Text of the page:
You are right sometimes sometimes there is that last straw.
What impressed me the most was your awareness of your difficult time of day and that you found a solution by preparing for it, insuring your success.
You are...
emoticon

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KALIGIRL 1/3/2013 9:12AM

    Here's to not 'losing' our balance, being aware and able to 'listen' to our bodies.

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BRIAN36 1/3/2013 8:42AM

    I'm not sure why this reminded me of this joke.

If you stuff your spouse and your dog in the trunk of the car, when you open it an hour later, which one is still happy to see you?

My willpower definitely wanes in the evening. Heck, wanes is an understatement. I have none. I never really thought about how I could be using up all my self discipline during the day. I have a pretty stressful job and have to deal with office politics daily. I hold my tongue ALOT. Maybe if I can find a way to vent during the day, I can save some willpower reserves for at home.

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CAROLCRC 1/3/2013 8:07AM

    Good reasoning about using up the self-discipline. Charlie is beautiful!

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DEBRA0818 1/3/2013 6:57AM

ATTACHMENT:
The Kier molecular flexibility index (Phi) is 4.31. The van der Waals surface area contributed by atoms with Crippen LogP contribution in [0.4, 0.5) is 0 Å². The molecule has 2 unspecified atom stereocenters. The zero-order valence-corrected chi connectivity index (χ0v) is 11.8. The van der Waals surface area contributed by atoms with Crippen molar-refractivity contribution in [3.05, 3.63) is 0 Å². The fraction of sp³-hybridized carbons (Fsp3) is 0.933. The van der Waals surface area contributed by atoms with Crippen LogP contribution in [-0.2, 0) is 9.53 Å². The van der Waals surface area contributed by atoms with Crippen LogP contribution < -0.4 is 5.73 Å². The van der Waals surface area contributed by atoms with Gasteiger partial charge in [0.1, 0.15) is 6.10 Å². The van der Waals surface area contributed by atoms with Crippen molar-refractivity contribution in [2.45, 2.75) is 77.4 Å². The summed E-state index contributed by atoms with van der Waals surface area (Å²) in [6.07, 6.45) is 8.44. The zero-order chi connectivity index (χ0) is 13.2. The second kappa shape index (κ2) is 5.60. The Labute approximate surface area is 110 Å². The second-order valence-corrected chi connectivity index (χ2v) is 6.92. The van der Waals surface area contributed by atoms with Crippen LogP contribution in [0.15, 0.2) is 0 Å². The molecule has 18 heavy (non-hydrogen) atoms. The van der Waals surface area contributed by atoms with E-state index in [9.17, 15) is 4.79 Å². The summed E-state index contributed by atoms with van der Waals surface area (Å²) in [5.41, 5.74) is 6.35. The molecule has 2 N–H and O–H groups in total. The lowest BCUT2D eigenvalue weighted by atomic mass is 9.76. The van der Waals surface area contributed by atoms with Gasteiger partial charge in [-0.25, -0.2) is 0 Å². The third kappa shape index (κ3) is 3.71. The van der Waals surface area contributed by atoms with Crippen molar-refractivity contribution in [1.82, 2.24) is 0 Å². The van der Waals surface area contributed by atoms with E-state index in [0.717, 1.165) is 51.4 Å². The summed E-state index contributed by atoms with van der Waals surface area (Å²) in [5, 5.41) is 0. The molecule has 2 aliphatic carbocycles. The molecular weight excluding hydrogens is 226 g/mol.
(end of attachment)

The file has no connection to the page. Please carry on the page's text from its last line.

Charlie sounds like an excellent, extremely well-trained dog but there is a point at which any dog becomes so saturated with instinctual cues that he literally cannot hear you. Mr. Muskrat was Exhibit A on that front. It's a very good analogy to the ways in which we allow ourselves to be weakened by the various vicissitudes that life hands to us daily which is why I am focused not just on the diet and exercise but on the inside job of staying disciplined. Great story and great story telling!

emoticon

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PHEBESS 1/3/2013 5:43AM

    Poor Charlie, that muskrat was his chocolate. Poor muskrat, though. And poor you, being there - having dealt with cat "trophies" I know how it can be.

But yes, too many times of being disciplined often leads to a binge. (I know that all too well.)

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ADVENTURESEEKER 1/3/2013 1:01AM

    Great story telling! And I completely agree on the 'using up your will-power'. Been there, done that.